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Supreme Court, Appellate Division, Second Department, New York.

Michael B. GRIECO, Appellant-Respondent, v. Philip GALASSO, Respondent-Appellant.

Decided: September 16, 2002

DAVID S. RITTER, J.P., SANDRA J. FEUERSTEIN, NANCY E. SMITH and THOMAS A. ADAMS, JJ. Agoglia, Fassberg, Holland & Crowe, P.C., Mineola, N.Y. (Craig D. Holland of counsel), for appellant-respondent. Edmund F. Wolk, New York, N.Y. (Michael B. Wolk and Amy E. Kirwan of counsel), for respondent-appellant.

In an action to recover damages for defamation, the plaintiff appeals from so much of an order of the Supreme Court, Nassau County (Warshawsky, J.), dated March 26, 2001, as granted the defendant's motion to set aside a jury verdict awarding him compensatory damages in the sum of $200,000 and punitive damages in the sum of $600,000, to the extent of granting a new trial on the issue of damages only unless the parties agreed to reduce the verdict as to compensatory damages to the sum of $35,000 and the verdict as to punitive damages to the sum of $100,000, and the defendant cross-appeals from so much of the same order as, inter alia, denied his motion to set aside the jury verdict.   The appeal and cross appeal bring up for review an order of the same court, dated June 6, 2001, which, upon reargument, amended the order dated March 26, 2001, to provide that only the plaintiff needed to agree to the reduced damage awards, and otherwise adhered to the original determination (see CPLR 5517[b] ).

ORDERED that the appeal and cross appeal from the order dated March 26, 2001, are dismissed, without costs or disbursements, as that order was superseded by the order dated June 6, 2001, made upon reargument;  and it is further,

ORDERED that the order dated June 6, 2001, is affirmed insofar as appealed and cross-appealed from, without costs or disbursements.

The plaintiff, Michael B. Grieco, is a long-time resident of and a successful surgeon in Glen Cove. While he and his now former wife were separated and the wife was living with the defendant Philip Galasso, Galasso affixed professionally made 3′ x 4′ billboardstyle signs to his vehicle which read, “Dr. Grieco earns nearly $700,000 in this community yet refuses to pay child support.”   Galasso parked his vehicle in a highly visible parking lot near where Grieco worked, and also drove the vehicle in the area. At the time, Grieco had custody of the two children, but one child had left to live with the wife.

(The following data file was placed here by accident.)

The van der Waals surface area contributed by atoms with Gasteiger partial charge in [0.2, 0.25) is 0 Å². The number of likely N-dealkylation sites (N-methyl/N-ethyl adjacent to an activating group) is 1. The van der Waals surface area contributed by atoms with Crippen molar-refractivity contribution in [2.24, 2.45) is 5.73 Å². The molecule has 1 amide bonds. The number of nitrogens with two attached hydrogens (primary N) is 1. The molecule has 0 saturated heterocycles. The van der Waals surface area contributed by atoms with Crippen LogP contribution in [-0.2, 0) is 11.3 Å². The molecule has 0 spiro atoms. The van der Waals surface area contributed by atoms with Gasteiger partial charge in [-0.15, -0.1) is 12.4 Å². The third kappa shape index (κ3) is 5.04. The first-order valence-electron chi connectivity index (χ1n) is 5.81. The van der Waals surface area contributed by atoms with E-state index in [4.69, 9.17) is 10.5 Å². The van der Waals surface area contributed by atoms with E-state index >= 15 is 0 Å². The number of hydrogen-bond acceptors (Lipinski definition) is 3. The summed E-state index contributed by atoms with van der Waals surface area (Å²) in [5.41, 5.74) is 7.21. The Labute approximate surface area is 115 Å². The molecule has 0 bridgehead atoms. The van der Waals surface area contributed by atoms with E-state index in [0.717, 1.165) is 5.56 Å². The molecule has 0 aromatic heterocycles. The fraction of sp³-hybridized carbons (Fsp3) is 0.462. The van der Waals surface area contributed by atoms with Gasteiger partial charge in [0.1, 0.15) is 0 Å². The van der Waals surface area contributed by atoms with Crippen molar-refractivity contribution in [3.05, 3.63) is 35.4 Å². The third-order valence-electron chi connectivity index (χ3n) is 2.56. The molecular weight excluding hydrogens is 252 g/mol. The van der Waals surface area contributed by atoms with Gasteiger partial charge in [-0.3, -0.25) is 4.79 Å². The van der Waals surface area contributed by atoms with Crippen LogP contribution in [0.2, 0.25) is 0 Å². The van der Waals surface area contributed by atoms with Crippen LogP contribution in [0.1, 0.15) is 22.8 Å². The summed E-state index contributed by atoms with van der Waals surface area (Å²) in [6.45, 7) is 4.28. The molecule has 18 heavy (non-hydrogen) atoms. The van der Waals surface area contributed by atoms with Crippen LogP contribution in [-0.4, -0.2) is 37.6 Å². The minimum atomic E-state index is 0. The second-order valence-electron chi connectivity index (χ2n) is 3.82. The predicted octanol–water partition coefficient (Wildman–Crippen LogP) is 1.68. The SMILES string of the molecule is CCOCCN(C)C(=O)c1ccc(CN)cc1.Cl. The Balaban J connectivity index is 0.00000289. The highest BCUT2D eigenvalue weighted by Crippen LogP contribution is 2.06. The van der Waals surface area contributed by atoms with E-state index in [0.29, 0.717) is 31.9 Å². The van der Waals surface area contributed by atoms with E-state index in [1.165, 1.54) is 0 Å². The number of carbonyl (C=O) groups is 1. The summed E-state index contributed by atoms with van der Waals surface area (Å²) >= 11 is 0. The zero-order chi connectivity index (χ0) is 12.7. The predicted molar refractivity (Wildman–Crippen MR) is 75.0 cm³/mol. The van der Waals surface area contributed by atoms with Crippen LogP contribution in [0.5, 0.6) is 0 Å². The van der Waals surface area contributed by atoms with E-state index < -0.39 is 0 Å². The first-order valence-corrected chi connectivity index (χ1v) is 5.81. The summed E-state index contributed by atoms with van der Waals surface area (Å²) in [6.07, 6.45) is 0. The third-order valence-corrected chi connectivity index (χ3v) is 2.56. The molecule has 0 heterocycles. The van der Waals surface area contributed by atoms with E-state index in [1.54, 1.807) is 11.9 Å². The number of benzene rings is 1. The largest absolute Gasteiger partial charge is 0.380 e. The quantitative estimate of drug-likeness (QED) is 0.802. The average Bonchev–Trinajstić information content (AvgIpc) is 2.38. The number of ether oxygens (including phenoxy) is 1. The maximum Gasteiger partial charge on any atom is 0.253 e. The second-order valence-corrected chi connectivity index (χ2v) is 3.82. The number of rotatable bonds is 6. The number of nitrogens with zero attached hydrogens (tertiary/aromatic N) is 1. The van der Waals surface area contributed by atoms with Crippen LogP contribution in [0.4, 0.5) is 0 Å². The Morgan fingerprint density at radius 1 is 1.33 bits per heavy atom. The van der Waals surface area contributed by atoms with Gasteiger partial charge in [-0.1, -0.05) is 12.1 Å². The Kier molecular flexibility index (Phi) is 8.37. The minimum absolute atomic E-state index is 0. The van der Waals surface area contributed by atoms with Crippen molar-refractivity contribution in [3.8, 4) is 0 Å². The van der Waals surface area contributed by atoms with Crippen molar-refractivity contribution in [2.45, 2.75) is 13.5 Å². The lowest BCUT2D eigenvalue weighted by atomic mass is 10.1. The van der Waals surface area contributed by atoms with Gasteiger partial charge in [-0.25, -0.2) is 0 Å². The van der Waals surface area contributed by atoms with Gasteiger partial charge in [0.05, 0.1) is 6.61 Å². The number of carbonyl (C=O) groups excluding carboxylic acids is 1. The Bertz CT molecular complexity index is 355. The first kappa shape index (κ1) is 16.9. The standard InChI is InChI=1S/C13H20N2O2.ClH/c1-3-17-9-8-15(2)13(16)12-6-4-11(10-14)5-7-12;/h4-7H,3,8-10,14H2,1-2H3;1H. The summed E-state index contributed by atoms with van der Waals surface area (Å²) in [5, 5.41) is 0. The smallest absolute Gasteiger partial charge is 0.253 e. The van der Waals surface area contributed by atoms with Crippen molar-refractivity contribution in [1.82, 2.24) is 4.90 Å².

The jury found in favor of Grieco, awarding compensatory and punitive damages.   Grieco now appeals, and Galasso cross-appeals, from an order of the Supreme Court which granted Galasso's motion to set aside the verdict and for a new trial to the extent of granting a new trial on the issue of damages unless Grieco only agreed to reduced damage awards.   We affirm.

 Contrary to Galasso's contention, the Supreme Court properly determined that, as a matter of law, a reasonable reader would have understood the complained-of statement to be one of fact, not opinion (see Old Dominion Branch No. 496, Nat. Ass'n of Letter Carriers v. Austin, 418 U.S. 264, 94 S.Ct. 2770, 41 L.Ed.2d 745;  Millus v. Newsday, Inc., 89 N.Y.2d 840, 652 N.Y.S.2d 726, 675 N.E.2d 461, cert. denied 520 U.S. 1144, 117 S.Ct. 1313, 137 L.Ed.2d 476;  Steinhilber v. Alphonse, 68 N.Y.2d 283, 508 N.Y.S.2d 901, 501 N.E.2d 550).   Thus, the Supreme Court correctly denied Galasso's motion to set aside the verdict on such ground.   Further, under the circumstances presented, the burden was on Galasso to prove the statement true, not on Grieco to prove the statement false (see Dun & Bradstreet, Inc. v. Greenmoss Builders, Inc., 472 U.S. 749, 105 S.Ct. 2939, 86 L.Ed.2d 593;  Bounds v. Mutual of Omaha Ins. Co., 37 A.D.2d 1008, 325 N.Y.S.2d 573; 2 PJI 3d 160 [2002];  PJI 3d 3:33 [2002] ).   Finally, the Supreme Court properly declined to submit the issue of Galasso's defense of truth to the jury (see Carter v. Visconti, 233 A.D.2d 473, 650 N.Y.S.2d 32;  Kadish v. Dressner, 86 A.D.2d 622, 623, 446 N.Y.S.2d 354).   Galasso presented no evidence that Grieco was in violation of any court order or agreement to pay child support, or that Grieco was otherwise failing to support his children.

 However, we agree that, to the extent indicated by the trial court, the award of compensatory damages deviated materially from what would be reasonable compensation (see CPLR 5501[c];  Wolosin v. Campo, 256 A.D.2d 332, 681 N.Y.S.2d 358), and that the award of punitive damages was excessive (see Suffolk Sports Ctr. v. Belli Constr. Corp., 241 A.D.2d 546, 664 N.Y.S.2d 724).

Galasso's remaining contentions lack merit.

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